Austin Arensberg has a post on thedevelopment of hip-hop in China. Quote:
But anyone that saw and heard the first attempts at Hip Hop in China would have chuckled showing just how far off target the MCs were. Many DJs wouldn’t even bother to rap in Chinese, offering instead the more ‘rappable’ English. But movements can’t be transplanted to a new place by mere duplication alone. 20 years after Deng Xiaoping presented China in the world’s largest debutant party it has been the critique that Chinese pop culture is as fake as the DVDs sold on its streets that has stuck.
Westerners have lamented for years that China’s cultural products were either heirlooms to the past or sad imitations of whatever was new and coolest in Europe or America. But over the past few years there has been considerable momentum indicating that Chinese cultural ambassadors are finding their own rythm. This past year saw an event in Shanghai with MCs rapping in Shanghainese, a dialect on the ropes reinvigorated with a raw and daring infusion of youthful energy. Black MCs in China sample old songs people have long forgotten, Chinese MCs sample a dying language.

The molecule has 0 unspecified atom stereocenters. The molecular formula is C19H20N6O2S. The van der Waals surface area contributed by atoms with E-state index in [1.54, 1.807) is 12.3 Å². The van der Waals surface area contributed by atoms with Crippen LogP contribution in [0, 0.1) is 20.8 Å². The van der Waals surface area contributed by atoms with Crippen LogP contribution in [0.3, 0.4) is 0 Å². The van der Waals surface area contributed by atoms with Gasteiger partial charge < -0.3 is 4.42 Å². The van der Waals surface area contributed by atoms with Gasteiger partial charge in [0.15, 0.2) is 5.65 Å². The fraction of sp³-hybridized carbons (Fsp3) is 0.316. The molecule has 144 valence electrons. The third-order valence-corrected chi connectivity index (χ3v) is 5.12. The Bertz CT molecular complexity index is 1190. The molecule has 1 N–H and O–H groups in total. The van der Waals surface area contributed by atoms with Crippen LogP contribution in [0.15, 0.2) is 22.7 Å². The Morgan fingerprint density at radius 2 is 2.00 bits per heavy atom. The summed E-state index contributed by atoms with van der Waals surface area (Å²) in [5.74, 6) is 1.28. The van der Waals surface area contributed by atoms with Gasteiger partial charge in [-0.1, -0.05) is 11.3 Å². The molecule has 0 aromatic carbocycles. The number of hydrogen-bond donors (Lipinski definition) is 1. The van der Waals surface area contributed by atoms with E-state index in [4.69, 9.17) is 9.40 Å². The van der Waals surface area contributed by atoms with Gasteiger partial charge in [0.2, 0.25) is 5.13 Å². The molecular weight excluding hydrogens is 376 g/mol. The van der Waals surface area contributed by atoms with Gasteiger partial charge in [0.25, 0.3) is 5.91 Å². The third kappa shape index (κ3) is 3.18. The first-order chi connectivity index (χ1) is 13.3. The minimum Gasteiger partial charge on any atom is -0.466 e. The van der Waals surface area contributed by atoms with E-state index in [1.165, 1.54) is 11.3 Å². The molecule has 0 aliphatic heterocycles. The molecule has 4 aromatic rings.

China’s clubs from Ningxia to Beijing bump Hip Hop nightly and recently Star Club here in the capital had a raging night with a Japanese DJ spinning the newest hits to an adoring crowd of the young, rich, and powerful Chinese. The riots and violence of last spring seemed a world away.
Hip Hop tends to reinvent itself every few years feeding on the change rather than being redered obsolete. It is fitting than that Chinese youth, thrust unwittingly into a new hyper speed of development where all views are as foggy as the polluted skyline, have chosen to weave out of the madness a new form of music that is their own. I suspect that if those hipsters in Washinton Heights back in the early 1980’s could meet the kids in here in China’s clubs they would have more in common than most people would think.